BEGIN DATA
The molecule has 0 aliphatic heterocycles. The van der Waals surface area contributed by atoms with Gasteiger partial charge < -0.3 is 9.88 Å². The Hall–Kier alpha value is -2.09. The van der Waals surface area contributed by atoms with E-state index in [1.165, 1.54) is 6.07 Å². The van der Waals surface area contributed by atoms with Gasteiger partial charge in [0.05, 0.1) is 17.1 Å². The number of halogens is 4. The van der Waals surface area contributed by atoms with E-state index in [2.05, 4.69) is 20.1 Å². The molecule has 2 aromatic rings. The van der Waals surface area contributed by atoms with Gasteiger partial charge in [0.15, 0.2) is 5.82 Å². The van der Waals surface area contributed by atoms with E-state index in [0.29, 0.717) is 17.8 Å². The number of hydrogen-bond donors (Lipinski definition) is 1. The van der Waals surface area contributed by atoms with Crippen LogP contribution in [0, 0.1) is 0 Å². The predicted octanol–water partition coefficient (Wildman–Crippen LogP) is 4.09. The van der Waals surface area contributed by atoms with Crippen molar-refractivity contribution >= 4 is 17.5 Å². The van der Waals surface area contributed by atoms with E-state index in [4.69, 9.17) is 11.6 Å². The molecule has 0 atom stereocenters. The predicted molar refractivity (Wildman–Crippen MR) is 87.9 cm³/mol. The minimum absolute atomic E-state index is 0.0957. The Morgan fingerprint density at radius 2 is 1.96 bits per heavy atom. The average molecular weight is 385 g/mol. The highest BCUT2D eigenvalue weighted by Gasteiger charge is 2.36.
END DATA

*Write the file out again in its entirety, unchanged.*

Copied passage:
The molecule has 0 aliphatic heterocycles. The van der Waals surface area contributed by atoms with Gasteiger partial charge < -0.3 is 9.88 Å². The Hall–Kier alpha value is -2.09. The van der Waals surface area contributed by atoms with E-state index in [1.165, 1.54) is 6.07 Å². The van der Waals surface area contributed by atoms with Gasteiger partial charge in [0.05, 0.1) is 17.1 Å². The number of halogens is 4. The van der Waals surface area contributed by atoms with E-state index in [2.05, 4.69) is 20.1 Å². The molecule has 2 aromatic rings. The van der Waals surface area contributed by atoms with Gasteiger partial charge in [0.15, 0.2) is 5.82 Å². The van der Waals surface area contributed by atoms with E-state index in [0.29, 0.717) is 17.8 Å². The number of hydrogen-bond donors (Lipinski definition) is 1. The van der Waals surface area contributed by atoms with Crippen LogP contribution in [0, 0.1) is 0 Å². The predicted octanol–water partition coefficient (Wildman–Crippen LogP) is 4.09. The van der Waals surface area contributed by atoms with Crippen molar-refractivity contribution >= 4 is 17.5 Å². The van der Waals surface area contributed by atoms with E-state index in [4.69, 9.17) is 11.6 Å². The molecule has 0 atom stereocenters. The predicted molar refractivity (Wildman–Crippen MR) is 87.9 cm³/mol. The minimum absolute atomic E-state index is 0.0957. The Morgan fingerprint density at radius 2 is 1.96 bits per heavy atom. The average molecular weight is 385 g/mol. The highest BCUT2D eigenvalue weighted by Gasteiger charge is 2.36.